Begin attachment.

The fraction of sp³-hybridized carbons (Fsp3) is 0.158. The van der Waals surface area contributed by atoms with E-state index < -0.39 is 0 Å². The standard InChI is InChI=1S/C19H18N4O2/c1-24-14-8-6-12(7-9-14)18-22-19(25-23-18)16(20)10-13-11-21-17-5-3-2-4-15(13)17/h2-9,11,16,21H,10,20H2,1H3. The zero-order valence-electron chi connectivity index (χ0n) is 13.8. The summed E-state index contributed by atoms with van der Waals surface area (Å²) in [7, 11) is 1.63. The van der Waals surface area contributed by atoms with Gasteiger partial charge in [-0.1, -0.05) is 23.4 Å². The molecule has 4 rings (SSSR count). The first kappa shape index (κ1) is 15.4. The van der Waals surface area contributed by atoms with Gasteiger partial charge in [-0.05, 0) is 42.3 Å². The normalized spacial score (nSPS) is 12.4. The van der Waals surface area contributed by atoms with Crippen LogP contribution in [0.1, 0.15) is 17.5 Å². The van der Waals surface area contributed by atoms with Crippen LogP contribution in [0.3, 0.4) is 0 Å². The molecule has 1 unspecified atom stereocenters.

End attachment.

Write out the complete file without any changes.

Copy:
The fraction of sp³-hybridized carbons (Fsp3) is 0.158. The van der Waals surface area contributed by atoms with E-state index < -0.39 is 0 Å². The standard InChI is InChI=1S/C19H18N4O2/c1-24-14-8-6-12(7-9-14)18-22-19(25-23-18)16(20)10-13-11-21-17-5-3-2-4-15(13)17/h2-9,11,16,21H,10,20H2,1H3. The zero-order valence-electron chi connectivity index (χ0n) is 13.8. The summed E-state index contributed by atoms with van der Waals surface area (Å²) in [7, 11) is 1.63. The van der Waals surface area contributed by atoms with Gasteiger partial charge in [-0.1, -0.05) is 23.4 Å². The molecule has 4 rings (SSSR count). The first kappa shape index (κ1) is 15.4. The van der Waals surface area contributed by atoms with Gasteiger partial charge in [-0.05, 0) is 42.3 Å². The normalized spacial score (nSPS) is 12.4. The van der Waals surface area contributed by atoms with Crippen LogP contribution in [0.1, 0.15) is 17.5 Å². The van der Waals surface area contributed by atoms with Crippen LogP contribution in [0.3, 0.4) is 0 Å². The molecule has 1 unspecified atom stereocenters.